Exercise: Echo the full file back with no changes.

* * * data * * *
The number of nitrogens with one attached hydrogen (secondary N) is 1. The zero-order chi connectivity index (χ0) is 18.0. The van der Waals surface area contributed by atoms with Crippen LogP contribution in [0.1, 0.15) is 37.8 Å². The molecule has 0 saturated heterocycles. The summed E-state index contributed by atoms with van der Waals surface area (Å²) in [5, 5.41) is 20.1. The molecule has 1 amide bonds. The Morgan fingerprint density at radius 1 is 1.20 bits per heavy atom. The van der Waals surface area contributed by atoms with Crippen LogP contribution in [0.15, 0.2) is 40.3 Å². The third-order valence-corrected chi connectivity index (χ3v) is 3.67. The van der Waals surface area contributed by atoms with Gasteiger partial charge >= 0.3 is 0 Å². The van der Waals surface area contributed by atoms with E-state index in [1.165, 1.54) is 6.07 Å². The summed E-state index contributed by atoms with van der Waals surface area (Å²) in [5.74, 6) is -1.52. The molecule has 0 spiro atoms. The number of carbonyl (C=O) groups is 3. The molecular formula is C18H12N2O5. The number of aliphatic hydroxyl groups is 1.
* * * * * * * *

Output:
The number of nitrogens with one attached hydrogen (secondary N) is 1. The zero-order chi connectivity index (χ0) is 18.0. The van der Waals surface area contributed by atoms with Crippen LogP contribution in [0.1, 0.15) is 37.8 Å². The molecule has 0 saturated heterocycles. The summed E-state index contributed by atoms with van der Waals surface area (Å²) in [5, 5.41) is 20.1. The molecule has 1 amide bonds. The Morgan fingerprint density at radius 1 is 1.20 bits per heavy atom. The van der Waals surface area contributed by atoms with Crippen LogP contribution in [0.15, 0.2) is 40.3 Å². The third-order valence-corrected chi connectivity index (χ3v) is 3.67. The van der Waals surface area contributed by atoms with Gasteiger partial charge >= 0.3 is 0 Å². The van der Waals surface area contributed by atoms with E-state index in [1.165, 1.54) is 6.07 Å². The summed E-state index contributed by atoms with van der Waals surface area (Å²) in [5.74, 6) is -1.52. The molecule has 0 spiro atoms. The number of carbonyl (C=O) groups is 3. The molecular formula is C18H12N2O5. The number of aliphatic hydroxyl groups is 1.